ASSET students' performance on seventh grade items. More than half the students correctly answered 8 of the 14 items. In contrast, less than a third correctly answered the remaining six items. Students performed best on earth science items, and they did moderately well on environmental and life science items. They did not do well on physical science items, particularly chemistry. Students did better on questions that required direct application of known concepts or that elicited understanding of science processes, such as differentiating between observation and prediction or drawing conclusions from experimental results, than on those that required more complex reasoning involving multiple variables, consideration of negative consequences, and differentiation between experimental and control variables in multivariable situations. Overall, these fifth graders' performance on the seventh-grade items paralleled the performance of national and international seventh graders.
A majority of students were able to explain why a plain containing a river might be a good place for farming and why it might be bad for farming. Many students recognized that plants in an aquarium ecosystem provide oxygen and food for fish. On the other hand, only a third of the students recognized why light was needed in the ecosystem. Many cited anthropomorphic reasons, such as fish need light to see or for warmth, rather than referring to photosynthesis or energy. This is surprising because Plant Growth and Development, a popular module taught in many ASSET third-grade classrooms, emphasizes that water and light are needed for plant growth, and students grew their plants under artificial light.
A majority of ASSET students, like those in many of the TIMSS countries, did not respond correctly to the two chemistry-related items, even though the concepts addressed are embedded in two modules, Chemical Tests taught in third grade and Mixtures and Solutions, taught in fifth grade in some schools. One item asked students to identify one of four specified processes resulting in a chemical change. Two thirds of the students appeared to think that change of state or shape is a chemical change. A second item sought to elicit students' understanding of filtration as a process to separate mixtures. A funnel with filter paper was displayed, and students were to select from a list of five mixtures and solutions, the one for which the depicted equipment would be appropriate for separating materials. One fourth of the students selected a solution of alcohol and water or a mixture of sand and sawdust rather than the correct response, which was a mixture of mud and water.
A majority of ASSET students were not able to identify dependent and independent variables needed to design a controlled experiment. The item displayed a plant with sand, minerals, and water in the sun. Students were to select one of five other pictures depicting similar combinations to design an experiment to determine whether plants need minerals for healthy growth. Two of the selections involved multivariable change, and two others controlled for extraneous variables such as water and light. Only about a third of the students answered correctly. More than a third selected experiments that tested the wrong variable, suggesting that although students appear to be aware of the need to control variables, they are not able to select the one that is relevant for the purpose of the investigation.
A vast majority of ASSET students, like those in many TIMSS countries, had difficulty predicting the unwanted consequences of introducing a new species into an environment. Many wrote only about extinction caused by adverse weather conditions or lack of physical strength. "The species could eat a lot of the other animals and they would become extinct," is an example of the most common response. One fifth provided an adequate explanation but did not give an example. "The new species might change the food chain. It would do that by eating all of one species, rare or common, but would change its course of life," is an example of one such response. Another fifth provided an example without a clear explanation, as this example illustrates, "Rabbits were introduced to Australia in order to eat some sort of animal, but then people discovered that rabbits were vegetarians. Now there are too many rabbits."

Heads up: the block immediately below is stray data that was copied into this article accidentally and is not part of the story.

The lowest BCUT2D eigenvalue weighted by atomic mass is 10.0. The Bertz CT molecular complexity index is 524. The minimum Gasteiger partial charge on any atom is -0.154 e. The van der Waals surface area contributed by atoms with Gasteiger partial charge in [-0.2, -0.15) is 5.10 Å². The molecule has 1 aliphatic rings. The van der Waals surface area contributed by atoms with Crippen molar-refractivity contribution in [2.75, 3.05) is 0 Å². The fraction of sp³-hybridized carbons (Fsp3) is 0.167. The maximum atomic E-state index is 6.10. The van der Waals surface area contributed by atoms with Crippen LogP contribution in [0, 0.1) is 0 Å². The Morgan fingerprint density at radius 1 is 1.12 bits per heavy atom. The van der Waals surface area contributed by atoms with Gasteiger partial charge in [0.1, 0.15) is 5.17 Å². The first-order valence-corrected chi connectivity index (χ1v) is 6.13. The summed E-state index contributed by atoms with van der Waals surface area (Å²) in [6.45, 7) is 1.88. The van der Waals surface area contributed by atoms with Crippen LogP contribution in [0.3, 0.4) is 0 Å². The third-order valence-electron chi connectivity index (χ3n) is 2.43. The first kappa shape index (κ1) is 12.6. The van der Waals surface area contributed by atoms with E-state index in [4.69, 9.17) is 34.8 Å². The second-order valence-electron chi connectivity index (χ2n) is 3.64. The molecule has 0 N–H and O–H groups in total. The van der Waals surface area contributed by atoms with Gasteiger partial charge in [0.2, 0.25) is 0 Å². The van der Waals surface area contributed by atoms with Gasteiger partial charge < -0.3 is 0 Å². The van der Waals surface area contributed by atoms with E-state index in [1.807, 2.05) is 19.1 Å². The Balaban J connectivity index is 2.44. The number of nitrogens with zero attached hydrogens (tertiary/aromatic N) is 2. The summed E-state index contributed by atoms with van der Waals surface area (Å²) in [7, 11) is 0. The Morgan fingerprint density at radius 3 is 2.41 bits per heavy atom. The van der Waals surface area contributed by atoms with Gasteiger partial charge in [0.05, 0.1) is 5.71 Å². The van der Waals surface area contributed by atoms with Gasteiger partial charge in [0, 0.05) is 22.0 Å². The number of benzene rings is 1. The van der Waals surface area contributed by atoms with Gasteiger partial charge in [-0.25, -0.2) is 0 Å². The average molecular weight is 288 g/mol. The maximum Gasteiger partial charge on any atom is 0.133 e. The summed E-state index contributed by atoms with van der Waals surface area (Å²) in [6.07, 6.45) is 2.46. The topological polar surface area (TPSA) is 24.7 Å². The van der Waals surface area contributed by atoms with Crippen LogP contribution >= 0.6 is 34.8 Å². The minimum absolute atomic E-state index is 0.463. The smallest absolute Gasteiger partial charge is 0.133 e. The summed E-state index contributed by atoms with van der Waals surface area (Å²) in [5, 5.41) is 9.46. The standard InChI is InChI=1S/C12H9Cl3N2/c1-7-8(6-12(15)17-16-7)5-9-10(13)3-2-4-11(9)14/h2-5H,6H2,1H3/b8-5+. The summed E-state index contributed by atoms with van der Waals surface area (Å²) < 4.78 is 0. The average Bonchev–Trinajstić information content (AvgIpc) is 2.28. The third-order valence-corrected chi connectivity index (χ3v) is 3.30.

Another item that was problematic for ASSET and U.S. students displayed an electrical circuit and a partially completed table listing voltages and corresponding current readings from an ammeter in the circuit. Students were to fill in a missing current value, which required proportional reasoning. More than half the students used an additive rule rather than the multiplicative rule that the problem demanded.
Using TIMSS released data, ASSET students' performance on the ATA items were compared against the performance of students from five nations (Singapore, Korea, Japan, Czech Republic, and Hungary) that outperformed U.S. students at the middle-school level (Peak, 1996, p. 23). ASSET students' performance was not significantly different from those of these countries on fourth- or seventh-grade items. In view of the fact that ASSET students did not take the full TIMSS test, single-item comparisons must be considered with caution. Nevertheless, these results suggest that, on questions addressing topics covered in ASSET modules, ASSET fifth graders perform as well as seventh graders in high-performing countries.
One objection to this study could be that TIMSS assessments are not aligned to a single curriculum but, rather, provide a test of general science knowledge and understanding. It is worth noting that not all ASSET fifth graders had been exposed to all the topics addressed in the ATA. Items selected for the ATA, while aligned with topics covered in the ASSET modules, required students to extend and apply knowledge gained over 5 years. The purpose of the ATA was not to assess general scientific literacy but to determine whether ASSET instruction has an impact on student learning of targeted science concepts and processes. The TIMSS scores afforded a benchmark for comparisons.